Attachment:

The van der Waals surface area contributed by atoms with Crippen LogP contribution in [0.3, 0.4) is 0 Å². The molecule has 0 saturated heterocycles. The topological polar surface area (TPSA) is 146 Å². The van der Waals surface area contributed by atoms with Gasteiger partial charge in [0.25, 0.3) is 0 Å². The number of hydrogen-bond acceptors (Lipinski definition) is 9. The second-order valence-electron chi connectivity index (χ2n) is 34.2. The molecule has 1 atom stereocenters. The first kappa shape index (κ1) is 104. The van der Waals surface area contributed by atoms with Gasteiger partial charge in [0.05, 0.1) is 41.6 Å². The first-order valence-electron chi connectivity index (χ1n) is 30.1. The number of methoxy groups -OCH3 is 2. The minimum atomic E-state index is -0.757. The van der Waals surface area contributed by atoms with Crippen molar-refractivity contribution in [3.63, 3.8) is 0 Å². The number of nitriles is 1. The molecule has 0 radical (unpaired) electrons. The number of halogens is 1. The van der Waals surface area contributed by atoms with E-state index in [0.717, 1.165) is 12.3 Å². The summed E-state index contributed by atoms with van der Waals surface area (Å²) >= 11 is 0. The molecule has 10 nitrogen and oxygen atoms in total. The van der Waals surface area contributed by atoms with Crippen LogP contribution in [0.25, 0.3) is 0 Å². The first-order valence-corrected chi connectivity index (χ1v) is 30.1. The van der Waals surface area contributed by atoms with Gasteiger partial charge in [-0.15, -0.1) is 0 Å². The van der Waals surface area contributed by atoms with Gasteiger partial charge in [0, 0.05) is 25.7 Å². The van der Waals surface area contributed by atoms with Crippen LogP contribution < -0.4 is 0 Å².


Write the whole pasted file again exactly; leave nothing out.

The van der Waals surface area contributed by atoms with Crippen LogP contribution in [0.3, 0.4) is 0 Å². The molecule has 0 saturated heterocycles. The topological polar surface area (TPSA) is 146 Å². The van der Waals surface area contributed by atoms with Gasteiger partial charge in [0.25, 0.3) is 0 Å². The number of hydrogen-bond acceptors (Lipinski definition) is 9. The second-order valence-electron chi connectivity index (χ2n) is 34.2. The molecule has 1 atom stereocenters. The first kappa shape index (κ1) is 104. The van der Waals surface area contributed by atoms with Gasteiger partial charge in [0.05, 0.1) is 41.6 Å². The first-order valence-electron chi connectivity index (χ1n) is 30.1. The number of methoxy groups -OCH3 is 2. The minimum atomic E-state index is -0.757. The van der Waals surface area contributed by atoms with Crippen molar-refractivity contribution in [3.63, 3.8) is 0 Å². The number of nitriles is 1. The molecule has 0 radical (unpaired) electrons. The number of halogens is 1. The van der Waals surface area contributed by atoms with E-state index in [0.717, 1.165) is 12.3 Å². The summed E-state index contributed by atoms with van der Waals surface area (Å²) >= 11 is 0. The molecule has 10 nitrogen and oxygen atoms in total. The van der Waals surface area contributed by atoms with Crippen LogP contribution in [0.25, 0.3) is 0 Å². The first-order valence-corrected chi connectivity index (χ1v) is 30.1. The van der Waals surface area contributed by atoms with Gasteiger partial charge in [-0.15, -0.1) is 0 Å². The van der Waals surface area contributed by atoms with Gasteiger partial charge in [0, 0.05) is 25.7 Å². The van der Waals surface area contributed by atoms with Crippen LogP contribution < -0.4 is 0 Å².